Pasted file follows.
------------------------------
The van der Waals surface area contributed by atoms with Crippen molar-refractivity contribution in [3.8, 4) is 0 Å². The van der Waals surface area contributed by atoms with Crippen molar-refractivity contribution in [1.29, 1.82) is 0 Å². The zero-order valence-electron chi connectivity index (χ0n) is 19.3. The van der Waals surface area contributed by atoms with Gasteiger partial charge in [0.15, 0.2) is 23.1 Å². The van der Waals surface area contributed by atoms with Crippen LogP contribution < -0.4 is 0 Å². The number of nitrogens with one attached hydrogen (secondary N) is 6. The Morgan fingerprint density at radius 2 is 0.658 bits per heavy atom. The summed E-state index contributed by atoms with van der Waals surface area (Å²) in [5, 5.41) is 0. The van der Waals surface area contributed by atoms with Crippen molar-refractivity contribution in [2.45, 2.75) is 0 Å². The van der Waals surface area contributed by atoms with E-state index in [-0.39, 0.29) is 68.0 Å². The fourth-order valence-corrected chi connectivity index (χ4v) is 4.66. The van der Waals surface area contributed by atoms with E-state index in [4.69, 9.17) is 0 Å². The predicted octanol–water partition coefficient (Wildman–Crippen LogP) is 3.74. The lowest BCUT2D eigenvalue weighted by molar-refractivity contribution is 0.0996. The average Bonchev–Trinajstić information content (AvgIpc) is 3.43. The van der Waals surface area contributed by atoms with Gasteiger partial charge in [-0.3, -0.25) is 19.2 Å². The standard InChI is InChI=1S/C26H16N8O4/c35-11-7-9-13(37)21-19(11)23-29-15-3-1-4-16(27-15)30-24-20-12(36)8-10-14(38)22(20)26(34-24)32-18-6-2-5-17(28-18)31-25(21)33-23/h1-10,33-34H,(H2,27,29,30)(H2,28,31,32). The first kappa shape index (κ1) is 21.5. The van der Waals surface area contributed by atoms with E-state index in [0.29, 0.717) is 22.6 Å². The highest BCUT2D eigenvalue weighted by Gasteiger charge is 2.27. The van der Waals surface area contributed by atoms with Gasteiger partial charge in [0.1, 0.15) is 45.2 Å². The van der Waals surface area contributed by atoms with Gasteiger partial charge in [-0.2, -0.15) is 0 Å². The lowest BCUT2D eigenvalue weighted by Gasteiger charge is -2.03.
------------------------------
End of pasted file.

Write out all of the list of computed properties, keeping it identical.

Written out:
The van der Waals surface area contributed by atoms with Crippen molar-refractivity contribution in [3.8, 4) is 0 Å². The van der Waals surface area contributed by atoms with Crippen molar-refractivity contribution in [1.29, 1.82) is 0 Å². The zero-order valence-electron chi connectivity index (χ0n) is 19.3. The van der Waals surface area contributed by atoms with Gasteiger partial charge in [0.15, 0.2) is 23.1 Å². The van der Waals surface area contributed by atoms with Crippen LogP contribution < -0.4 is 0 Å². The number of nitrogens with one attached hydrogen (secondary N) is 6. The Morgan fingerprint density at radius 2 is 0.658 bits per heavy atom. The summed E-state index contributed by atoms with van der Waals surface area (Å²) in [5, 5.41) is 0. The van der Waals surface area contributed by atoms with Crippen molar-refractivity contribution in [2.45, 2.75) is 0 Å². The van der Waals surface area contributed by atoms with E-state index in [-0.39, 0.29) is 68.0 Å². The fourth-order valence-corrected chi connectivity index (χ4v) is 4.66. The van der Waals surface area contributed by atoms with E-state index in [4.69, 9.17) is 0 Å². The predicted octanol–water partition coefficient (Wildman–Crippen LogP) is 3.74. The lowest BCUT2D eigenvalue weighted by molar-refractivity contribution is 0.0996. The average Bonchev–Trinajstić information content (AvgIpc) is 3.43. The van der Waals surface area contributed by atoms with Gasteiger partial charge in [-0.3, -0.25) is 19.2 Å². The standard InChI is InChI=1S/C26H16N8O4/c35-11-7-9-13(37)21-19(11)23-29-15-3-1-4-16(27-15)30-24-20-12(36)8-10-14(38)22(20)26(34-24)32-18-6-2-5-17(28-18)31-25(21)33-23/h1-10,33-34H,(H2,27,29,30)(H2,28,31,32). The first kappa shape index (κ1) is 21.5. The van der Waals surface area contributed by atoms with E-state index in [0.29, 0.717) is 22.6 Å². The highest BCUT2D eigenvalue weighted by Gasteiger charge is 2.27. The van der Waals surface area contributed by atoms with Gasteiger partial charge in [0.1, 0.15) is 45.2 Å². The van der Waals surface area contributed by atoms with Gasteiger partial charge in [-0.2, -0.15) is 0 Å². The lowest BCUT2D eigenvalue weighted by Gasteiger charge is -2.03.